What's the used Nissan Qashqai hatchback like?
The first-generation version of the Nissan Qashqai was actually a huge gamble. It was one of the first family-sized SUVs on the market, at a time when such things weren't as sought after as they are today. If buyers hadn't taken to the rugged looks of the Qashqai or to its unusual name, it could have brought Nissan to its knees, but luckily it was an instant success and went on to spawn hundreds of rivals in its wake.
Part of the reason for its success was that despite looking like an SUV and offering decent practicality and a raised-up driving position, the Qashqai is actually closer in size to traditional family hatchbacks, such as the Ford Focus and Volkswagen Golf, so it was easy to drive too, and economical to run. Buyers after seven seats could even choose a +2 version, with two extra seats in a lengthened boot area. Both cars remained on sale until the arrival of the all-new second-generation Qashqai in 2013.
The 1.6-litre petrol option was less impressive but perfectly fine for low mileage driving. A higher-powered but slow-selling and thirsty 2.0-litre petrol version was also available. Those that need four-wheel drive or an automatic gearbox had to go for a 2.0-litre engine (petrol or diesel) if buying a pre-2012 Qashqai.
A new 1.6-litre dCi diesel was introduced in 2012 to replace the 2.0-litre unit and it's both more powerful and more economical than the 1.5, though the smaller engine is cheaper to buy. Four-wheel drive can be specified with the 1.6-litre dCi diesel, although most Qashqais in the classifieds are front-wheel drive.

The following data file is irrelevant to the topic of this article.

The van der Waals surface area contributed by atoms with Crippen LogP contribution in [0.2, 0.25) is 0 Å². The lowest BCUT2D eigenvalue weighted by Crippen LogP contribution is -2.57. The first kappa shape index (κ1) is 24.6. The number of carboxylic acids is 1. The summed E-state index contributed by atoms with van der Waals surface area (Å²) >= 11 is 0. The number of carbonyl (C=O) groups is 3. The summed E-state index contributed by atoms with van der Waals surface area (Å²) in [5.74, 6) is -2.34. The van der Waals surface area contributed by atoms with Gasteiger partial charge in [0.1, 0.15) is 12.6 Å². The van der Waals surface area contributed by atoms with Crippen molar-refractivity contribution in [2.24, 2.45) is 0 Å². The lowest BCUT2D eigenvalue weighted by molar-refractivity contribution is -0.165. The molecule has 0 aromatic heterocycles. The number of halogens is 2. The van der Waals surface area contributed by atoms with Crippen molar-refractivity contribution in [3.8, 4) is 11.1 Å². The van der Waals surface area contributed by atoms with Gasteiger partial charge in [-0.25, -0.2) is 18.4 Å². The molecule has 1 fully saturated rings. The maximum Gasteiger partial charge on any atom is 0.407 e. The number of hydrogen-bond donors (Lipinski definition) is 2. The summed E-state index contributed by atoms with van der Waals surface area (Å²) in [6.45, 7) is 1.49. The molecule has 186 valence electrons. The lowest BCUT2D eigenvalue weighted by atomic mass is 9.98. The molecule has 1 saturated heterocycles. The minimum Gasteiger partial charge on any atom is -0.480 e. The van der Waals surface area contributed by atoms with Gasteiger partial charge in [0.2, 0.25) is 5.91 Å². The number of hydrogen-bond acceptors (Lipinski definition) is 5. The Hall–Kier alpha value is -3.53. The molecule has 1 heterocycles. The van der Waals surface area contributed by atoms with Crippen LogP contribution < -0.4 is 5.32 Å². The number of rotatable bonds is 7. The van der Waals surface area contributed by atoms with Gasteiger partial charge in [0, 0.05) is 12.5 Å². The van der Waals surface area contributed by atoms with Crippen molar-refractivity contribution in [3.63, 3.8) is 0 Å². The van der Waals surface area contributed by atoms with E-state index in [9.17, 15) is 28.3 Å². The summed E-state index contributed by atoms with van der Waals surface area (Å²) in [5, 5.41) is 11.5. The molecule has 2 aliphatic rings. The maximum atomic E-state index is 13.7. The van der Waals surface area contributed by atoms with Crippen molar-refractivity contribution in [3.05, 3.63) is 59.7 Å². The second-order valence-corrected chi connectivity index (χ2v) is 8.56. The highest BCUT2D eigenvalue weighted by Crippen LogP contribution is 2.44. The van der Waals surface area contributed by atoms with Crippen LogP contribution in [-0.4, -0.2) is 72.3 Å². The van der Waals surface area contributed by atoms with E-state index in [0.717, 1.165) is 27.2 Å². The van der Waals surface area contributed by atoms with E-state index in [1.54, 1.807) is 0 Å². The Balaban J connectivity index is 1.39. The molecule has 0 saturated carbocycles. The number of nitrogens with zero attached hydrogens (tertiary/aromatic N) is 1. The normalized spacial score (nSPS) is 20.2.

In terms of specifications, early Qashqais were offered in Visia, Acenta and Tekna trim levels and even the base models are adequately equipped. The Tekna does, however, look more impressive thanks to its larger alloy wheels and other styling upgrades. Just don’t forget that the bigger wheels mean a less comfortable ride.
Even higher specification versions were offered later in the life of the first-generation Qashqai in the form of the N-tec and 360, equipped with high levels of safety equipment and technology as standard.
To drive, the Qashqai was no sports car, of course, but the performance was always adequate and it steered and handled well. The Qashqai was designed to be comfortable on the road first and foremost and in most trims it's one of the best cars in the class in terms of absorbing speed bumps and potholes. That said, it's worth bearing in mind that examples with larger alloy wheels are less comfortable, if more controlled feeling in the corners.
It does offer a raised ride height and driving position over those cars, but the boot is no larger, nor more useful, and the rear seats aren't especially spacious. The interior is well-made, however, and feels of a high quality.